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Local policies stink of dirty laundering In the Yukon, visiting dignitaries are given a lapel pin. This spring, Chinese emissaries who accepted…

Local policies stink of dirty laundering

In the Yukon, visiting dignitaries are given a lapel pin.

This spring, Chinese emissaries who accepted pins from Economic Development  Minister Jim Kenyon must have got a kick out of receiving a Yukon pin made back home.

The tiny metal pins with the Yukon’s crest could have been made in Quebec or Ontario; nobody manufactures them here.

Instead, they were made 7,000 kilometres away in a country synonymous with human rights abuses, including labour practices that are both inhumane (iPod factory workers are locked overnight in a guarded dormitory) and often deadly (5,986 coal miners were killed on the job in 2005).

With all the money the Yukon siphons from the rest of Canada, you’d think it would feel a duty to support our fellow countryfolk.

So, why did the government buy Yukon pins from China?

What? It didn’t … ?

“We always stock local,” the territorial government’s central store manager told me.

So what’s up with the “Made in China” stamp on the back of those lapel pins?

Despite the ‘buy local’ policies of many governments, including the Yukon and Whitehorse, local doesn’t really mean local — as the Made in China/Bangladesh/Taiwan stamps on any number items in government warehouses will tell you.

Each commitment to buy local looks no further than the supplier.

This is as insulting as it is shortsighted.

And it’s one of innumerable unimaginative policies governments are in the habit of designing to appease and to shut down discussion.

It contains no real understanding of what it means to be a responsible consumer. And it benefits only a few local businesses.

It’s akin to laundering, obtaining illegal goods through legitimate means.

And the undertone of anticipated criticism, “We buy local! We can’t control what the local companies do!” is obvious — and childish.

Pl-ease!

It was no small miracle that Ottawa was embarrassed enough to put a stop to this charade.

In February, 2005, opposition MPs were outraged to discover “Made in China” written on the backs of maple leaf pins they were expected distribute.

They accused the Liberal government of pawning Canadian heritage with “pins of convenience.”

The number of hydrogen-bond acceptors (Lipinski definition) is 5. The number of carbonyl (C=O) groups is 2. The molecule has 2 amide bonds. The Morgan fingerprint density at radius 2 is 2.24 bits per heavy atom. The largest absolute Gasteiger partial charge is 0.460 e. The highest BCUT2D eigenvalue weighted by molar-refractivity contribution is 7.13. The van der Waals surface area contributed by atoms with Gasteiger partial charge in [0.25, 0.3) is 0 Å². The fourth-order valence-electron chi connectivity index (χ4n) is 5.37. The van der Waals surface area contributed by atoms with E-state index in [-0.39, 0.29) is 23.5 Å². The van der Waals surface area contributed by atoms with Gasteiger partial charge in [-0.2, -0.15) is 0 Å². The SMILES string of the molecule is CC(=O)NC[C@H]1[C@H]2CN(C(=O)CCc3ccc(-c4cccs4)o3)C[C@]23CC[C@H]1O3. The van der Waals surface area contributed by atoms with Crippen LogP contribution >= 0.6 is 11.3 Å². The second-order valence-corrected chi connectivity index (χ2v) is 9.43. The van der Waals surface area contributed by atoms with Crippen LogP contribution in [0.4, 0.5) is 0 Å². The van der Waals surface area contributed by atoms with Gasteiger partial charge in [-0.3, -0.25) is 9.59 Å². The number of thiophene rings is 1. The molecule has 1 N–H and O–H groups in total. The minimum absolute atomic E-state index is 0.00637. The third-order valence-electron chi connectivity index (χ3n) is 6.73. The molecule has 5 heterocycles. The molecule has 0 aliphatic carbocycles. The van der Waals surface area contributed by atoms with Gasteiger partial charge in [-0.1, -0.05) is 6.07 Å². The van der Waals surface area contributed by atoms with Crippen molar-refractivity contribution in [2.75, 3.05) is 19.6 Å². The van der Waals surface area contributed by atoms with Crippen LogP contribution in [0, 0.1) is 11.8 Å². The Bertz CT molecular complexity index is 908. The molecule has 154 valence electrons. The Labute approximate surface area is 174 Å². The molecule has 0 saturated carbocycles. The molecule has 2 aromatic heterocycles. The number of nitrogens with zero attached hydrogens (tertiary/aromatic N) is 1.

“Paul Martin put flags of convenience on his ships to escape Canadian labour and tax laws. Now he’s giving us the lapel flag of convenience,” said New Democrat MP Charlie Angus.

“The Mounties were given to Disney. They gave the Remembrance Day coin to Tim Hortons and now the Canadian flag has been shipped off to China,” spat Angus.

A quick rewriting of the parliamentary purchasing policy in favour of Canadian-based manufacturers — not just suppliers — resulted from just a few days’ goading.

On top of that, the Liberal government said it had been wrong in ignoring where the pins were made and shouldn’t have focused solely on the locality of the supplier.

The next batch of Canadian flag pins were Made in a Canada.

How great it would be if the next batch of Yukon pins were made in Canada — or better yet, here in the Yukon.

Maybe the territory could invest in a Yukon-based pin-manufacturing plant. Rumour has it there’s some metal in the territory.

Critics charge Ottawa’s swift turnaround on the flag pin debate shouldn’t have happened — that pingate was petty.

They argue taxes shouldn’t be squandered on something as small and insignificant as a lapel pin.

Buy cheaply from China, they say, and spend the difference on something important, like health care.

The savings on Chinese pins are indeed “substantial” — about 50 per cent cheaper than Canadian-made pins, according to local pinbroker, Dave Miller, owner of Dave’s Trophy Express.

And yet, Miller refuses to buy them.

“We’re a Canadian business; we support Canadian businesses,” says Miller, simply.

Instead of buying cheaply from China, Dave’s Trophy Express buys from a company that engages in no outsourcing — and which is unionized.

But he pays for it.

Many municipal and territorial government pin contracts have been lost to a local broker that imports from China.

But Miller ekes out a living — and that’s probably more than the pin makers in China can say.

So Miller, the small-business owner, is taking a loss on principle, but big governments aren’t willing to follow his example.

Again, it looks like it’s up to us — the individuals who own the government — to tell it what’s important.

In the meantime, those of us who are dedicated to buying local — we buy our produce at markets or vegetable stands in the summer, our fabric at boutiques rather than the big-box stores and our beer at the microbrewery — need to keep doing it, and to start doing it better.

Look at the fine print — ingredients, materials, where the product was made — to see how much, if any, of the product we are buying is Canadian.

It’s not a matter of patriotism, but of knowing where your stuff comes from and what the labour laws are in that country.

I know it gets tricky when we talk about Wal-Mart and other megastores, where a mass boycott would put dozens, maybe even hundreds, of local jobs in jeopardy.

But, as shoppers, you have to make these tough decisions, one pin at a time.

 Juliann Fraser is a Whitehorse-based writer.